Publication Date



Open access

Degree Type


Degree Name

Doctor of Philosophy (PHD)


Physiology and Biophysics (Medicine)

Date of Defense


First Committee Member

Gerhard Dahl

Second Committee Member

James D. Potter

Third Committee Member

Nanette H. Bishopric

Fourth Committee Member

W. Glenn L. Kerrick

Fifth Committee Member

R. John Solaro


An arginine (R) to a glycine (G) mutation at position 145 in the highly reserved inhibitory domain of cardiac troponin I (cTnI) is associated with hypertrophic cardiomyopathy (HCM), an autosomal dominant disease characterized by left ventricular hypertrophy. An arginine (R) to tryptophan (W) mutation at the same position in cTnI is associated with restrictive cardiomyopathy (RCM), a disease characterized by diastolic dysfunction with normal left ventricular size and normal systolic function. In this study we addressed the functional consequences of the human cardiac troponin I (hcTnI) HCM R145G mutation and hcTnI RCM R145W mutation in transgenic mice. Simultaneous measurements of the ATPase activity and force in skinned papillary fibers from hcTnI R145G transgenic mice (Tg-R145G) versus hcTnI wild type transgenic mice (Tg-WT) showed a significant decrease in the maximal Ca2+ activated force without changes in the maximal ATPase activity and an increase in the Ca2+ sensitivity by both ATPase activity and force development. No difference in the cross-bridge turnover rate was observed at the same level of cross-bridge attachment (activation state) showing that changes in Ca2+ sensitivity were not due to changes in cross-bridge kinetics. Energy cost calculations demonstrated higher energy consumption in Tg-R145G fibers compared to Tg-WT fibers. The addition of 3mM BDM at pCa 9.0 showed that there was approximately 2~4 percent of force generating cross-bridges attached in Tg-R145G fibers compared to less than 1.0 percent in Tg-WT fibers, suggesting the mutation impairs the ability of the cardiac troponin complex to fully inhibit cross-bridge attachment under relaxing conditions. Prolonged force and intracellular [Ca2+] transients in electrically stimulated intact papillary muscles were observed in Tg-R145G compared to Tg-WT. These results suggest that the phenotype of HCM is most likely caused by the compensatory mechanisms in the cardiovascular system which are activated by: 1) higher energy cost in the heart resulting from a significant decrease in average force per cross-bridge; 2) incomplete relaxation (diastolic dysfunction) caused by prolonged [Ca2+] and force transients; and 3) an inability of the cardiac TnI to completely inhibit activation at low levels of diastolic Ca2+ in Tg-R145G. Simultaneous measurements of the ATPase activity and force in transgenic skinned papillary fibers from hcTnI R145W transgenic mice (Tg-R145W) versus Tg-WT showed that there was a ~13 to ~16 percent increase in the maximal Ca2+ activated force and ATPase activity, respectively. The rate of dissociation of force generating cross-bridges (g) and energy cost (ATPase/force) was the same in all groups of fibers. These results suggest that the increase in force and ATPase activity is associated with an increase in the number of force generating cross-bridges attached at all activation levels. Additionally, there was a large increase in the Ca2+ sensitivity of force development and ATPase activity. In intact fibers, the mutation caused prolonged force and intracellular [Ca2+] transients, as expected due to the increased Ca2+ sensitivity (slower dissociation rate of Ca2+ from cTnC). The above cited results suggest that: 1) there would be an increase in resistance to ventricular filling during diastole resulting from the prolonged force and Ca2+ transients, especially at high heart rates; 2) there would be a decrease in ventricular filling (diastolic dysfunction); and 3) an increase in contractility during systole that would off-set the negative effect of a decrease in diastolic filling on ventricle stroke volume thus allowing the heart to maintain normal stroke volume despite the compromise in RCM (Tg-R145W) heart.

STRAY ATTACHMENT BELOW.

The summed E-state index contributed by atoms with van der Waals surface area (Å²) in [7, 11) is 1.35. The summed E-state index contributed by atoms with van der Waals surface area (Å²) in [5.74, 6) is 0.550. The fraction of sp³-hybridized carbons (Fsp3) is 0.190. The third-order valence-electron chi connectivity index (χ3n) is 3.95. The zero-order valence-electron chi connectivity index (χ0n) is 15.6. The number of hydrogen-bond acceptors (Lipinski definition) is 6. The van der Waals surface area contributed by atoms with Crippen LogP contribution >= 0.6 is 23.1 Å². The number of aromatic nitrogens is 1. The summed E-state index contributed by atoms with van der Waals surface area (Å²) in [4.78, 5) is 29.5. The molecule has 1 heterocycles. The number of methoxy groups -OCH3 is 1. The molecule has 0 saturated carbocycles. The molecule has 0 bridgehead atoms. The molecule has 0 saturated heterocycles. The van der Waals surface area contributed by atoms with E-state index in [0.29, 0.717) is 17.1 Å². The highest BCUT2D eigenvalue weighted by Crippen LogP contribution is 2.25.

Troponin Complex; Force And Calcium Transient